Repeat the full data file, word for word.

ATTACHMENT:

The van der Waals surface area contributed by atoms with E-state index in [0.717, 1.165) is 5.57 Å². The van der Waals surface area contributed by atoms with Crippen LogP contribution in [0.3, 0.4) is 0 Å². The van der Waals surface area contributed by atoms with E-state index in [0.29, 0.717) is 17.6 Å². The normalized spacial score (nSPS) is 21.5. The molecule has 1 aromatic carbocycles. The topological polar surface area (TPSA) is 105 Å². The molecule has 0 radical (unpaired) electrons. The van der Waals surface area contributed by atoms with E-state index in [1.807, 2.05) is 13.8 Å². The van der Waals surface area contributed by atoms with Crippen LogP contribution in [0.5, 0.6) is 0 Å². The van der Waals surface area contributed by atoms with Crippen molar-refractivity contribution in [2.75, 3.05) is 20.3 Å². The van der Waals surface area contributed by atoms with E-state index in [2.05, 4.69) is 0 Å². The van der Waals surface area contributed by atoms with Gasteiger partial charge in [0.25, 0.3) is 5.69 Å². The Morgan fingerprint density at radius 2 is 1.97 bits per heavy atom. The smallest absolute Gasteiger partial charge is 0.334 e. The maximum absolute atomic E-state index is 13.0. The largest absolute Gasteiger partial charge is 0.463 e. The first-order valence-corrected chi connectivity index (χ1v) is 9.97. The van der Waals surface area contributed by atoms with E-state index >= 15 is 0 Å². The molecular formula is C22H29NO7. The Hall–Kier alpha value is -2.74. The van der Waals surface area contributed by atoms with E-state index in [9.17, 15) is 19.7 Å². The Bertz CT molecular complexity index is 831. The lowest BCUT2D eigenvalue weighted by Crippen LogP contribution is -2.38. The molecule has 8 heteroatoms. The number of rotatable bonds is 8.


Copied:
The van der Waals surface area contributed by atoms with E-state index in [0.717, 1.165) is 5.57 Å². The van der Waals surface area contributed by atoms with Crippen LogP contribution in [0.3, 0.4) is 0 Å². The van der Waals surface area contributed by atoms with E-state index in [0.29, 0.717) is 17.6 Å². The normalized spacial score (nSPS) is 21.5. The molecule has 1 aromatic carbocycles. The topological polar surface area (TPSA) is 105 Å². The molecule has 0 radical (unpaired) electrons. The van der Waals surface area contributed by atoms with E-state index in [1.807, 2.05) is 13.8 Å². The van der Waals surface area contributed by atoms with Crippen LogP contribution in [0.5, 0.6) is 0 Å². The van der Waals surface area contributed by atoms with Crippen molar-refractivity contribution in [2.75, 3.05) is 20.3 Å². The van der Waals surface area contributed by atoms with E-state index in [2.05, 4.69) is 0 Å². The van der Waals surface area contributed by atoms with Gasteiger partial charge in [0.25, 0.3) is 5.69 Å². The Morgan fingerprint density at radius 2 is 1.97 bits per heavy atom. The smallest absolute Gasteiger partial charge is 0.334 e. The maximum absolute atomic E-state index is 13.0. The largest absolute Gasteiger partial charge is 0.463 e. The first-order valence-corrected chi connectivity index (χ1v) is 9.97. The van der Waals surface area contributed by atoms with E-state index >= 15 is 0 Å². The molecular formula is C22H29NO7. The Hall–Kier alpha value is -2.74. The van der Waals surface area contributed by atoms with E-state index in [9.17, 15) is 19.7 Å². The Bertz CT molecular complexity index is 831. The lowest BCUT2D eigenvalue weighted by Crippen LogP contribution is -2.38. The molecule has 8 heteroatoms. The number of rotatable bonds is 8.